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A platform for making deep learning work everywhere.

License Build status

PlaidML is an advanced and portable tensor compiler for enabling deep learning on laptops, embedded devices, or other devices where the available computing hardware is not well supported or the available software stack contains unpalatable license restrictions.

PlaidML sits underneath common machine learning frameworks, enabling users to access any hardware supported by PlaidML. PlaidML supports Keras, ONNX, and nGraph.

As a component within the nGraph Compiler stack, PlaidML further extends the capabilities of specialized deep-learning hardware (especially GPUs,) and makes it both easier and faster to access or make use of subgraph-level optimizations that would otherwise be bounded by the compute limitations of the device.

As a component under Keras, PlaidML can accelerate training workloads with customized or automatically-generated Tile code. It works especially well on GPUs, and it doesn’t require use of CUDA/cuDNN on Nvidia hardware, while achieving comparable performance.

PlaidML works on all major operating systems: Linux, macOS, and Windows.

If you are using a hardware target not supported by PlaidML by default, such as Clover, check out the instructions at building PlaidML to build a custom configuration to support your hardware.

Prerequisites

  • Python (v2 supported, v3 recommended)
  • OpenCL 1.2 or greater

Quick Start

See the troubleshooting documentation for common issues.

virtualenv plaidml
source plaidml/bin/activate
pip install plaidml-keras plaidbench

Choose which accelerator you’d like to use (many computers, especially laptops, have multiple):

plaidml-setup

Next, try benchmarking MobileNet inference performance:

plaidbench keras mobilenet

Or, try training MobileNet:

plaidbench --batch-size 16 keras --train mobilenet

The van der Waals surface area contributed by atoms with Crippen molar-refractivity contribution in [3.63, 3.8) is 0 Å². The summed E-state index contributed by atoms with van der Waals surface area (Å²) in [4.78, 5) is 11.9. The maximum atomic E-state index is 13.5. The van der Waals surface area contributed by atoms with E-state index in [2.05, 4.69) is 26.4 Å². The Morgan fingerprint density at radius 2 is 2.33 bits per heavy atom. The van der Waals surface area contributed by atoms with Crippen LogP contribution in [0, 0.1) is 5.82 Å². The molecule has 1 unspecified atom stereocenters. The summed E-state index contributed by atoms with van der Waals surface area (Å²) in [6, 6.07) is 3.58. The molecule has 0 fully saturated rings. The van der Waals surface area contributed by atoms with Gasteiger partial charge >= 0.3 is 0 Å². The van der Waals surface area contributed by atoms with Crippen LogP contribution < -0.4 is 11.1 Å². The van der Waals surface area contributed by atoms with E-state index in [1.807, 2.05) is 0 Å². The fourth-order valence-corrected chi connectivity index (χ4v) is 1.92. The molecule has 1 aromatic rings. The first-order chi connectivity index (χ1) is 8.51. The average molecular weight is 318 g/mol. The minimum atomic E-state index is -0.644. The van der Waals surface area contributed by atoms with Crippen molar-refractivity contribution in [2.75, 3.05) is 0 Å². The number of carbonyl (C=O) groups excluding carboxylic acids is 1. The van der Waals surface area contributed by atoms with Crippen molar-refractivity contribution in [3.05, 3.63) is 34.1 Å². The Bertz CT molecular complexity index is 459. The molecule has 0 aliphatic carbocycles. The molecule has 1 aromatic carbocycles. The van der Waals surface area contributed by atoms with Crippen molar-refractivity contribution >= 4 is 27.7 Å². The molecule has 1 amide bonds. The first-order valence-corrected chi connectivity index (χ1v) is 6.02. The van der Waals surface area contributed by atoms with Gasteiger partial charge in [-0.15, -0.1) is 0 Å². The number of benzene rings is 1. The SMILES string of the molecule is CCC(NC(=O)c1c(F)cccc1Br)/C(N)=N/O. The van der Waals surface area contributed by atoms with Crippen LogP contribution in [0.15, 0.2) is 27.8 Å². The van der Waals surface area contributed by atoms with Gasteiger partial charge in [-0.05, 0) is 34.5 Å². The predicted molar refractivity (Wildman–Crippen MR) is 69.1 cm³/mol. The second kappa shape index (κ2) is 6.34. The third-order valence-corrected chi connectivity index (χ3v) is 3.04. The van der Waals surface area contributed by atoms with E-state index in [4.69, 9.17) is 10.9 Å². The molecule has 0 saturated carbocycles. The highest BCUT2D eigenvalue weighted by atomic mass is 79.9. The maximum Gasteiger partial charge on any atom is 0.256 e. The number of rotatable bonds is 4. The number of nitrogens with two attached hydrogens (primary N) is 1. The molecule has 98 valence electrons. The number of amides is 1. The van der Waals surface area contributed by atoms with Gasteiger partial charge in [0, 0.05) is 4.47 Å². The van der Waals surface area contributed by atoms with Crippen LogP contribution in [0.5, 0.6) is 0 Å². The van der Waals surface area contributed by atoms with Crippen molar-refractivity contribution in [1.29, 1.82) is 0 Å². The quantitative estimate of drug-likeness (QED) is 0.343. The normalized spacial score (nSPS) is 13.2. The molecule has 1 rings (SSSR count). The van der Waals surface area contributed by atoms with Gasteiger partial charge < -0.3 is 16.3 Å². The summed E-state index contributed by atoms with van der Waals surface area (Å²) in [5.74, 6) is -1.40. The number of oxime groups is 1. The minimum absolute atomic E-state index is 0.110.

Installation Instructions

We support a variety of operating systems and installation methods.

Plaidbench

Plaidbench is a performance testing suite designed to help users compare the performance of different cards and different frameworks.

Hello VGG

One of the great things about Keras is how easy it is to play with state of the art networks. Here’s all the code you need to run VGG-19:

#!/usr/bin/env python

import numpy as np
import os
import time

os.environ["KERAS_BACKEND"] = "plaidml.keras.backend"

import keras
import keras.applications as kapp
from keras.datasets import cifar10

(x_train, y_train_cats), (x_test, y_test_cats) = cifar10.load_data()
batch_size = 8
x_train = x_train[:batch_size]
x_train = np.repeat(np.repeat(x_train, 7, axis=1), 7, axis=2)
model = kapp.VGG19()
model.compile(optimizer='sgd', loss='categorical_crossentropy',
              metrics=['accuracy'])

print("Running initial batch (compiling tile program)")
y = model.predict(x=x_train, batch_size=batch_size)

# Now start the clock and run 10 batches
print("Timing inference...")
start = time.time()
for i in range(10):
    y = model.predict(x=x_train, batch_size=batch_size)
print("Ran in {} seconds".format(time.time() - start))

Reporting Issues

Either open a ticket on GitHub or join our slack workspace (#plaidml).

CI & Validation

Validated Hardware

A comprehensive set of tests for each release are run against the hardware targets listed below.

  • AMD
    • R9 Nano
    • RX 480
    • Vega 10
  • Intel
    • HD4000
    • HD Graphics 505
  • NVIDIA
    • K80
    • GT 640M
    • GTX 1050
    • GTX 1070

Validated Networks

We support all of the Keras application networks from current versions of 2.x. Validated networks are tested for performance and correctness as part of our continuous integration system.

  • CNNs
    • Inception v3
    • ResNet50
    • VGG19
    • Xception
    • MobileNet
    • DenseNet
    • ShuffleNet
  • LSTM
    • examples/imdb_lstm.py (from keras)